But I did find it a big odd that the fact that these engineers are designing war planes is never brought up as problematic. I guess it could be a way of putting you in their mindsets, that they themselves just don't think about it (but is that likely?). I'm certainly glad there's no finger-wagging moral, and war is certainly present, but I was just surprised that the fact that there's a heavy dark side to this techinological progress, was never brought up.
I felt like it was, though relatively subtly. There was the dialogue in the dream: "Would you rather live in a world with or without pyramids?" referring to the beauty and ugly history of the pyramids and why/how they were built.
There were one or two other conversations that acknowledged that it was problematic, and that, yes, to keep on doing it, they would have to tune out what this was being used for. I feel like it's woven into the fabric of the movie, not ignored or made light of, but also not the focus, for there is no clear moral message that the movie could give.
But there's enough there for us to go off and do our own thinking about it. And it's likely true that the reality of the time was that people didn't talk or think about it too much, because it would have made it impossible to go on with their own lives.
We're all aware that our technology (smartphones, Apple products, most stuff) is directly attached to human suffering, made in factories with horrible conditions. We eat food that was made under horrible conditions for animals and people. I'm not saying that to make any moral point, but rather to point out: isn't it true that we are aware of these things, but we keep them in the back of our minds rather than in the front? Do we have conversations about factories in China when we use our smartphones, or think about where the computers we edit our movies on come from? We kind of can't. I mean, we can try to eat humanely and research where our things come from, but if your dream is to make beautiful things (that can also be used to kill people), then you kind of have to tell yourself that all you're doing is making that beautiful thing.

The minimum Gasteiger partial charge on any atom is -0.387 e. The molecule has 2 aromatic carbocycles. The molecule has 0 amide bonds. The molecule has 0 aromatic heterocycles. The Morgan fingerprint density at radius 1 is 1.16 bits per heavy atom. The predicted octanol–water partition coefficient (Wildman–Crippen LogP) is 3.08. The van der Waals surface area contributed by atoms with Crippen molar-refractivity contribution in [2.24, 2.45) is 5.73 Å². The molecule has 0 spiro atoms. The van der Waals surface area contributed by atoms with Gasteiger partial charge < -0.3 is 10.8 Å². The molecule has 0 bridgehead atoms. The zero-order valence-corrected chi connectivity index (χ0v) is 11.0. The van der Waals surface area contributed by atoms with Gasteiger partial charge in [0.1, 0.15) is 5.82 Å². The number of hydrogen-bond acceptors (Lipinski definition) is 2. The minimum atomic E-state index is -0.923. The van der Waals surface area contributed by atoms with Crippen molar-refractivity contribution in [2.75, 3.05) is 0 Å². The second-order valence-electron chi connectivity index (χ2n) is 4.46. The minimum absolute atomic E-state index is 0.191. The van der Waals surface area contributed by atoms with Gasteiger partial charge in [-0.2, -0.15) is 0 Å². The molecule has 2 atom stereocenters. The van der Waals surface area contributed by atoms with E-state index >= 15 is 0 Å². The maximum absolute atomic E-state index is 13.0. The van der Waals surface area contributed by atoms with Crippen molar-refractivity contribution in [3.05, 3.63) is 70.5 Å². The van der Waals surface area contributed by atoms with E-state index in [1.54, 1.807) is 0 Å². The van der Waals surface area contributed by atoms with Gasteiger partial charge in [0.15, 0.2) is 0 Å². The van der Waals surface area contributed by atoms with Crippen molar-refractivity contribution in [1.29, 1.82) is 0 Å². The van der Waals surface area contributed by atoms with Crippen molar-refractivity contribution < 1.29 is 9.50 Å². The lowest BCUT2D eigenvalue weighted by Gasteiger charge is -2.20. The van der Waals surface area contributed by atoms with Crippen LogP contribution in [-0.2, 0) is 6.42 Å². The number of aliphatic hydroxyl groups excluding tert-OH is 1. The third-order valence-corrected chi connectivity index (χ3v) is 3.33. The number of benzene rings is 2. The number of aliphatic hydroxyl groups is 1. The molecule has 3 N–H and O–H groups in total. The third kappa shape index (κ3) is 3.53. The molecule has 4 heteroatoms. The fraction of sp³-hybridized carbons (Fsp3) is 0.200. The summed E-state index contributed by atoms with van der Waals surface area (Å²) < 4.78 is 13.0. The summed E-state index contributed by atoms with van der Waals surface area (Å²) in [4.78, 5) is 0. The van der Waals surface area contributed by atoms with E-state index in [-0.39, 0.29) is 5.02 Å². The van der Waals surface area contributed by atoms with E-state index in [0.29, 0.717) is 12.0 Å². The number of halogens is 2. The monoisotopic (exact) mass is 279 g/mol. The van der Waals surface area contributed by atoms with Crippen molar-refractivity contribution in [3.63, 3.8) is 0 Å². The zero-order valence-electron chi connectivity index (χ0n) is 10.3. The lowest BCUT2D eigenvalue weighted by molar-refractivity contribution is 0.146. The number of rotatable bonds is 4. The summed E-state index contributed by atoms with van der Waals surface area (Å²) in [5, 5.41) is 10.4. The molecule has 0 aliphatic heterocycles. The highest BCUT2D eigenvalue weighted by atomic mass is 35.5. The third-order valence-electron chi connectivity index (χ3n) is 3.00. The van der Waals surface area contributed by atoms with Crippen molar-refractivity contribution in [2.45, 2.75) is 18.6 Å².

So I felt a degree of honesty about how that was dealt with in this movie. I didn't feel like it was dodged or smoothed over, but that any more about it would have brought our contemporary view of WWII and morality into a story that takes place during its own place and time.